When a loved one has dementia, it can be so hard to connect with them. As the disease progresses, it becomes harder to continue conversations or keep up with the hobbies they once enjoyed. That’s why music can play such an important role in their care plan.
A recent study showed that enjoying music is one of the longest enduring abilities for people with dementia. Even patients in the most advanced stages of the disease are still able to connect over a familiar song. Music is so beneficial that the Alzheimer’s Foundation of America regularly puts out new articles and events on the topic. According to the AFA, “When used appropriately, music can shift mood, manage stress-induced agitation, stimulate positive interactions, facilitate cognitive function and coordinate motor movements.”
This probably isn’t all news to you. After all, most people would agree that listening to music can be relaxing. Sharing music with someone is a common way we connect with our friends and family. And we know that dancing comes naturally to people – just play some music to a baby and watch them start instantly moving to the rhythm.
So how can you use music as part of your loved one’s care plan?
1. Find time to just sit and listen to familiar music.
A great way to connect is to just sit down and put on some familiar tunes. Think about the music that you already know your loved one enjoys. Look for songs they probably already know the words to. Listening to music and singing along activates almost every part of the brain – especially if you nod your head or tap your foot along with the beat.
2. Watch older musicals that will bring back memories.
Older musicals with iconic songs are a great entertainment option for people with dementia. Of course, not everyone likes musicals. But a classic like The Sound of Music is a good starting point. There is something to please everyone between the historical setting, memorable songs, light love story, and adorable cast.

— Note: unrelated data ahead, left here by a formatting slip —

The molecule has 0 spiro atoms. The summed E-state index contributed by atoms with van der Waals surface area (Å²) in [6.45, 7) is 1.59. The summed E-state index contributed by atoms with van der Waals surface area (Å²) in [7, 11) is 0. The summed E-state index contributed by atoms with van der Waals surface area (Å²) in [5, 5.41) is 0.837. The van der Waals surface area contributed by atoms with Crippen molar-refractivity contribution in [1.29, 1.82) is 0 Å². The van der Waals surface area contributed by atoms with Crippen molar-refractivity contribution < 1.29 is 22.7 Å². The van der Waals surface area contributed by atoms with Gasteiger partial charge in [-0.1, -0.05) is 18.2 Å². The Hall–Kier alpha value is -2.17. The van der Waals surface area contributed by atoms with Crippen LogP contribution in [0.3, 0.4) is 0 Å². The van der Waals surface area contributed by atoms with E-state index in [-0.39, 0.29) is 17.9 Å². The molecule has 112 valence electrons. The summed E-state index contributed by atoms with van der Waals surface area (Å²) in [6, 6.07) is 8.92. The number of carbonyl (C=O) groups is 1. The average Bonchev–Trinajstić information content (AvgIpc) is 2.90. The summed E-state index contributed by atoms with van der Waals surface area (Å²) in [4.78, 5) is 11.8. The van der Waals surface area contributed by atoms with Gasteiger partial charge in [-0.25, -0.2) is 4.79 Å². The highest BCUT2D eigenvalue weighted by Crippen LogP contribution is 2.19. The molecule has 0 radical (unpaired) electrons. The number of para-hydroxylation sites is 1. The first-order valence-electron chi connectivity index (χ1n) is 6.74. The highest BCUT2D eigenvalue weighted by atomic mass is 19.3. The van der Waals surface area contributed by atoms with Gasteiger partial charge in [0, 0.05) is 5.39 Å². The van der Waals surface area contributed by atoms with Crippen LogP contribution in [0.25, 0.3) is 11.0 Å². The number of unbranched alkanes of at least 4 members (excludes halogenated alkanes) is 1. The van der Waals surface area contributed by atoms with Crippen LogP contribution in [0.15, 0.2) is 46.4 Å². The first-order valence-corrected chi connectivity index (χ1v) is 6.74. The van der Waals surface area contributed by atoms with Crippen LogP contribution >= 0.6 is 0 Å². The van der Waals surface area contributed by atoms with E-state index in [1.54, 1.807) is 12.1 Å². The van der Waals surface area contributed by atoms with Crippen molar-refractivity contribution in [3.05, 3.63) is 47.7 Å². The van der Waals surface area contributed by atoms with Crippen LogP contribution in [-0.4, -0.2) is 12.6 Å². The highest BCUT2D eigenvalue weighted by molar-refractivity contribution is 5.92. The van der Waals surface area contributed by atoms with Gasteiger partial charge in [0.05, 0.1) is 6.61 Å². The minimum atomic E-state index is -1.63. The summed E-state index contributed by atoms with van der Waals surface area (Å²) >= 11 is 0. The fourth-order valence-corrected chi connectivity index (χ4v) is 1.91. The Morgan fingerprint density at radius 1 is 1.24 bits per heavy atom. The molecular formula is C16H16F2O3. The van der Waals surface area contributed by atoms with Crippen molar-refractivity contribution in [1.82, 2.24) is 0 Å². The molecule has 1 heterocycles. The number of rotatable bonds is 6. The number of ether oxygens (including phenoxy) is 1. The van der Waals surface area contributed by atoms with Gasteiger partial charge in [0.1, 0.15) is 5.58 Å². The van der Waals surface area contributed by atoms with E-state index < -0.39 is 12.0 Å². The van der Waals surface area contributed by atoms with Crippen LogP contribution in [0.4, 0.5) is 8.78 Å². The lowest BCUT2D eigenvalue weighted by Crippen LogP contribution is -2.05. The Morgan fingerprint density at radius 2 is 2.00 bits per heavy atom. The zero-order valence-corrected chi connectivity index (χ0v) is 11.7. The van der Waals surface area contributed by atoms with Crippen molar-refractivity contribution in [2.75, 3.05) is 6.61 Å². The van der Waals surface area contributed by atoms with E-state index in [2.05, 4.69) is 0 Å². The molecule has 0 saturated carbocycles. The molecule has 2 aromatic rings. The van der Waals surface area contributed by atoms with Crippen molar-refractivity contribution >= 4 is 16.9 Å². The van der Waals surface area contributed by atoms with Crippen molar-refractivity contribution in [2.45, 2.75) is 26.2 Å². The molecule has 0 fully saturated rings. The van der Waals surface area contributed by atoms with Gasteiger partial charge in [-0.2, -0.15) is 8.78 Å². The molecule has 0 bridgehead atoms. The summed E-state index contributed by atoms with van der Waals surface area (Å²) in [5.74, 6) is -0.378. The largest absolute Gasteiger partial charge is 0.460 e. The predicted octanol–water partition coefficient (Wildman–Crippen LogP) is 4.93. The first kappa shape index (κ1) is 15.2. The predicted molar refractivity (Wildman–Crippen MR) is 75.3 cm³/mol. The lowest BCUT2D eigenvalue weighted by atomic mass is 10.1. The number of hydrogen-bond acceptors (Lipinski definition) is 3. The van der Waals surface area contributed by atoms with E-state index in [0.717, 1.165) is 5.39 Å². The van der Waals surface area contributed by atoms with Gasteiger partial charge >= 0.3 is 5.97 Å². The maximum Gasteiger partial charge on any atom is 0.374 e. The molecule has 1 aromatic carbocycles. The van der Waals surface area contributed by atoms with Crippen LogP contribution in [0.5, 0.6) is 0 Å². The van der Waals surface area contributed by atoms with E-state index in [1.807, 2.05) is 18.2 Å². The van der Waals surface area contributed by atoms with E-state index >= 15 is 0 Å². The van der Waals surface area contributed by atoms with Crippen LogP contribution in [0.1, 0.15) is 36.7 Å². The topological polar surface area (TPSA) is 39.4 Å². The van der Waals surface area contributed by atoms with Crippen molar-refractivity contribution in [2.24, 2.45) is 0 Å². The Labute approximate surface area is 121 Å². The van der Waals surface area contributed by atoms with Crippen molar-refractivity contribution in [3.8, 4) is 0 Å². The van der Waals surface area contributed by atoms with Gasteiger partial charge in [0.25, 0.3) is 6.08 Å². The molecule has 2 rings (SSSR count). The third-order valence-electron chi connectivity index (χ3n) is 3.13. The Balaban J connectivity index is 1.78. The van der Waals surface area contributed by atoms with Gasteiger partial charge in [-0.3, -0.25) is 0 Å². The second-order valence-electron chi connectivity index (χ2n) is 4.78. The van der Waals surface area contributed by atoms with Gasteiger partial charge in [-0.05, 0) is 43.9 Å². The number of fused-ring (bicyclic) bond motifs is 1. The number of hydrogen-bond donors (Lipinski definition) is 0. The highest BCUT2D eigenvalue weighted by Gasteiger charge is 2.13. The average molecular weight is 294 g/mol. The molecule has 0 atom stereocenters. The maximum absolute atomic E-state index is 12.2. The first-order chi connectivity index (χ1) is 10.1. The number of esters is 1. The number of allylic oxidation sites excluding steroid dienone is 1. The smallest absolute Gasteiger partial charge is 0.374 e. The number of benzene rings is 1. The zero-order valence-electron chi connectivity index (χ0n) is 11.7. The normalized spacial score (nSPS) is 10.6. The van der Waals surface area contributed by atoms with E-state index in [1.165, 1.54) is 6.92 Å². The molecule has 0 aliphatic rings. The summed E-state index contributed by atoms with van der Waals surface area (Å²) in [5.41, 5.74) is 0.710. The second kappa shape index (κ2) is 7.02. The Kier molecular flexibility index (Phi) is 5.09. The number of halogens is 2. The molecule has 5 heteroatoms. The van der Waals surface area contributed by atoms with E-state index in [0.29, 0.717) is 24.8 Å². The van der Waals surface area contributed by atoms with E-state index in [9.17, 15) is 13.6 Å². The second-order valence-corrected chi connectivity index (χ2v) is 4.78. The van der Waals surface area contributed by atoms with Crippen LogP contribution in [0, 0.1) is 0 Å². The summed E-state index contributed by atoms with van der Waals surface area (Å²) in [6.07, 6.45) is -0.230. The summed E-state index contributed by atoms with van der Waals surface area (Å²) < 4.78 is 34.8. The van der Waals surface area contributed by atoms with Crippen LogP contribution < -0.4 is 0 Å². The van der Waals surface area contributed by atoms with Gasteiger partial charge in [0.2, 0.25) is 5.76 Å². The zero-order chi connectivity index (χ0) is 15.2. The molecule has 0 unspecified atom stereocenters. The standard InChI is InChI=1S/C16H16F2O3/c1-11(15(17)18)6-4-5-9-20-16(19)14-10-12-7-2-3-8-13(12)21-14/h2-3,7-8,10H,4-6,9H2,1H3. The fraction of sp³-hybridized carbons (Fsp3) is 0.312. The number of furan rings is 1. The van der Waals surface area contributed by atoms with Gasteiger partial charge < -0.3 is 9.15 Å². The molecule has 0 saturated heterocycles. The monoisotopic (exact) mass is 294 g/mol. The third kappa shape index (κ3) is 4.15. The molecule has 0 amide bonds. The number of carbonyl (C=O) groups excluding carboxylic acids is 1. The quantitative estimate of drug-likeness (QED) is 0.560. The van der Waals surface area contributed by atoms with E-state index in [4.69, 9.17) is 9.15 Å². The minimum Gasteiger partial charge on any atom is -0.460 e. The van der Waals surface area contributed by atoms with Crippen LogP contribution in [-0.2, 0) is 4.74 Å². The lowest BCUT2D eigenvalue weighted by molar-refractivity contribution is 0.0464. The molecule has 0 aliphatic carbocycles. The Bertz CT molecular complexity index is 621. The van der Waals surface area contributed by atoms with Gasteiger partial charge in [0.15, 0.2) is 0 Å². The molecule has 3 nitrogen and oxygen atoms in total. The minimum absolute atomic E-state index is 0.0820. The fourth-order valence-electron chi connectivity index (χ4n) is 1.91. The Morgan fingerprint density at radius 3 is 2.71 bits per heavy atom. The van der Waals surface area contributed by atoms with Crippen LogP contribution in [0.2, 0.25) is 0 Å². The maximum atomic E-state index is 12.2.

3. Use music as a tool for regulating your loved one’s mood.
To calm down an agitated person with dementia, play something slow and calming. Soothing songs will help your loved one relax. If your loved one seems to be feeling down, try some upbeat music with a faster beat.
4. Allow music to bring you closer together.
Many people with dementia are still very physically capable. Dancing to music – even if sitting down – is an amazing way to connect. Many people with dementia are uncomfortable with physical contact with those they don’t fully recognize. Holding hands or slow dancing helps your loved one get some much-needed physical contact in a non-threatening way. It’s also a great way to stay active for older adults who don’t have as many opportunities to stretch their muscles.
5. Reminisce about songs or singers from the past.
Do you know what your parents’ wedding song was? Find an old concert stub while cleaning mom’s room? Know that your grandma used to play piano at church? Music is a great way to spark conversations that might not otherwise start naturally. Put on a specific song and use it as a prompt. Play the wedding song and then say, “Tell me about your wedding.” Put on a specific artist and ask “Did you ever listen to this song with your friends?” You’ll be surprised at the memories that music can bring forward.
Music is one of the most powerful tools in your caregiver toolbox.